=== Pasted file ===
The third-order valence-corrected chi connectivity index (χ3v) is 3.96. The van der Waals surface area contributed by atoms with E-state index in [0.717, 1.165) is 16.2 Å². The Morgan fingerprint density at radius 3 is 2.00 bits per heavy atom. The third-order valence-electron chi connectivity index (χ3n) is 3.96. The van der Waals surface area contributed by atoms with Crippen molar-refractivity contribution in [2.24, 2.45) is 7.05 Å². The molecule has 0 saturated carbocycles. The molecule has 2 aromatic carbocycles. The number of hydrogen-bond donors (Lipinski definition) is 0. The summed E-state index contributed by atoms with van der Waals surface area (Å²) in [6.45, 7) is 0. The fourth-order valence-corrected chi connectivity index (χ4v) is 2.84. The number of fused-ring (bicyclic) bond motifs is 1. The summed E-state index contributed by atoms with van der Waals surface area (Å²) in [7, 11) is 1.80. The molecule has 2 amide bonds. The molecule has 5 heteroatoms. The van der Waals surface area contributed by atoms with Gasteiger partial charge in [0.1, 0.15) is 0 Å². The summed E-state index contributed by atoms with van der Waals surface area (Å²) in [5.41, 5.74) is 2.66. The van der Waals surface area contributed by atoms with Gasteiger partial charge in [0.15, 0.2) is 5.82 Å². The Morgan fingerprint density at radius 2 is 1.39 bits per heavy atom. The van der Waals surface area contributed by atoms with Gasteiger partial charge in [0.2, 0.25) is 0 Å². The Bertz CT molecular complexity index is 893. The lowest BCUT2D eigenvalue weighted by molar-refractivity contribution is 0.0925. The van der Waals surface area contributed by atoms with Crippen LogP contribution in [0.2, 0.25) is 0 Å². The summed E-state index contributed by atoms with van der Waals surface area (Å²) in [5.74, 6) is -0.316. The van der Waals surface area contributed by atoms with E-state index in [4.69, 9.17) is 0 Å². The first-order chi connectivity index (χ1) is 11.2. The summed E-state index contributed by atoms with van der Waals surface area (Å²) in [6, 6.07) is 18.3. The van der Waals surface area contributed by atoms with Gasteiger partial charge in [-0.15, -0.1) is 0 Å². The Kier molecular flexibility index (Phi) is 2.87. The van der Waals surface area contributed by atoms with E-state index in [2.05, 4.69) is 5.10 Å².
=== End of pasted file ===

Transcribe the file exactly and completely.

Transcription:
The third-order valence-corrected chi connectivity index (χ3v) is 3.96. The van der Waals surface area contributed by atoms with E-state index in [0.717, 1.165) is 16.2 Å². The Morgan fingerprint density at radius 3 is 2.00 bits per heavy atom. The third-order valence-electron chi connectivity index (χ3n) is 3.96. The van der Waals surface area contributed by atoms with Crippen molar-refractivity contribution in [2.24, 2.45) is 7.05 Å². The molecule has 0 saturated carbocycles. The molecule has 2 aromatic carbocycles. The number of hydrogen-bond donors (Lipinski definition) is 0. The summed E-state index contributed by atoms with van der Waals surface area (Å²) in [6.45, 7) is 0. The fourth-order valence-corrected chi connectivity index (χ4v) is 2.84. The number of fused-ring (bicyclic) bond motifs is 1. The summed E-state index contributed by atoms with van der Waals surface area (Å²) in [7, 11) is 1.80. The molecule has 2 amide bonds. The molecule has 5 heteroatoms. The van der Waals surface area contributed by atoms with Gasteiger partial charge in [0.1, 0.15) is 0 Å². The summed E-state index contributed by atoms with van der Waals surface area (Å²) in [5.41, 5.74) is 2.66. The van der Waals surface area contributed by atoms with Gasteiger partial charge in [0.15, 0.2) is 5.82 Å². The Morgan fingerprint density at radius 2 is 1.39 bits per heavy atom. The van der Waals surface area contributed by atoms with Gasteiger partial charge in [0.2, 0.25) is 0 Å². The Bertz CT molecular complexity index is 893. The lowest BCUT2D eigenvalue weighted by molar-refractivity contribution is 0.0925. The van der Waals surface area contributed by atoms with Crippen LogP contribution in [0.2, 0.25) is 0 Å². The summed E-state index contributed by atoms with van der Waals surface area (Å²) in [5.74, 6) is -0.316. The van der Waals surface area contributed by atoms with E-state index in [4.69, 9.17) is 0 Å². The first-order chi connectivity index (χ1) is 11.2. The summed E-state index contributed by atoms with van der Waals surface area (Å²) in [6, 6.07) is 18.3. The van der Waals surface area contributed by atoms with Gasteiger partial charge in [-0.15, -0.1) is 0 Å². The Kier molecular flexibility index (Phi) is 2.87. The van der Waals surface area contributed by atoms with E-state index in [2.05, 4.69) is 5.10 Å².